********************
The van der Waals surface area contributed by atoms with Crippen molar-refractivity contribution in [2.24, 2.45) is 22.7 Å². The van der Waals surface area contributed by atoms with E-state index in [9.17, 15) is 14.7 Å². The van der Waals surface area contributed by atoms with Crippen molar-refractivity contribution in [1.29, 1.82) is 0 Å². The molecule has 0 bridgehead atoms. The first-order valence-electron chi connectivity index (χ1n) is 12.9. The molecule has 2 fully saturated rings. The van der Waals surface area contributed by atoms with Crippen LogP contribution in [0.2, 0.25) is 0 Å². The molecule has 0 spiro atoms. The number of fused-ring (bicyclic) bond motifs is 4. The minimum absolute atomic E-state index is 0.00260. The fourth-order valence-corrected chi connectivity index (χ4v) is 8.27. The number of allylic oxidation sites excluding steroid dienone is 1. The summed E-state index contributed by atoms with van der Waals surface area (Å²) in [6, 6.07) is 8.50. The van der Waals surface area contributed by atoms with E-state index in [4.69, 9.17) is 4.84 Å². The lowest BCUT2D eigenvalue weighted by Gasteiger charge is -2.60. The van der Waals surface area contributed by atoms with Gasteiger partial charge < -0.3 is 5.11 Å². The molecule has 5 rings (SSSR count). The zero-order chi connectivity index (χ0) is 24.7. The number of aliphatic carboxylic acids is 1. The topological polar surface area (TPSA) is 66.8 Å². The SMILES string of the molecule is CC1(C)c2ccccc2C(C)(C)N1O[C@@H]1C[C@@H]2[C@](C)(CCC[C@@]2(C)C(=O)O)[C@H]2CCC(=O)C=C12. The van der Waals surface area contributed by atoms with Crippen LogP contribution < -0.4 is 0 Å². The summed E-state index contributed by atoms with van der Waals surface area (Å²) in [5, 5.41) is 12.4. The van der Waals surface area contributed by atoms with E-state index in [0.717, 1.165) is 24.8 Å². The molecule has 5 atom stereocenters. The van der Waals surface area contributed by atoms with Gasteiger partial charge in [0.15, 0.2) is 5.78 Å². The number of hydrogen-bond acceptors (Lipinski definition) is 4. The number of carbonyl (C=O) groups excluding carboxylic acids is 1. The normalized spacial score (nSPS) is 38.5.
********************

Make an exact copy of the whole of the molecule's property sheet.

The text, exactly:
The van der Waals surface area contributed by atoms with Crippen molar-refractivity contribution in [2.24, 2.45) is 22.7 Å². The van der Waals surface area contributed by atoms with E-state index in [9.17, 15) is 14.7 Å². The van der Waals surface area contributed by atoms with Crippen molar-refractivity contribution in [1.29, 1.82) is 0 Å². The molecule has 0 bridgehead atoms. The first-order valence-electron chi connectivity index (χ1n) is 12.9. The molecule has 2 fully saturated rings. The van der Waals surface area contributed by atoms with Crippen LogP contribution in [0.2, 0.25) is 0 Å². The molecule has 0 spiro atoms. The number of fused-ring (bicyclic) bond motifs is 4. The minimum absolute atomic E-state index is 0.00260. The fourth-order valence-corrected chi connectivity index (χ4v) is 8.27. The number of allylic oxidation sites excluding steroid dienone is 1. The summed E-state index contributed by atoms with van der Waals surface area (Å²) in [6, 6.07) is 8.50. The van der Waals surface area contributed by atoms with E-state index in [4.69, 9.17) is 4.84 Å². The lowest BCUT2D eigenvalue weighted by Gasteiger charge is -2.60. The van der Waals surface area contributed by atoms with Gasteiger partial charge < -0.3 is 5.11 Å². The molecule has 5 rings (SSSR count). The zero-order chi connectivity index (χ0) is 24.7. The number of aliphatic carboxylic acids is 1. The topological polar surface area (TPSA) is 66.8 Å². The SMILES string of the molecule is CC1(C)c2ccccc2C(C)(C)N1O[C@@H]1C[C@@H]2[C@](C)(CCC[C@@]2(C)C(=O)O)[C@H]2CCC(=O)C=C12. The van der Waals surface area contributed by atoms with Crippen LogP contribution < -0.4 is 0 Å². The summed E-state index contributed by atoms with van der Waals surface area (Å²) in [5, 5.41) is 12.4. The van der Waals surface area contributed by atoms with E-state index in [0.717, 1.165) is 24.8 Å². The molecule has 5 atom stereocenters. The van der Waals surface area contributed by atoms with Gasteiger partial charge in [0.15, 0.2) is 5.78 Å². The number of hydrogen-bond acceptors (Lipinski definition) is 4. The number of carbonyl (C=O) groups excluding carboxylic acids is 1. The normalized spacial score (nSPS) is 38.5.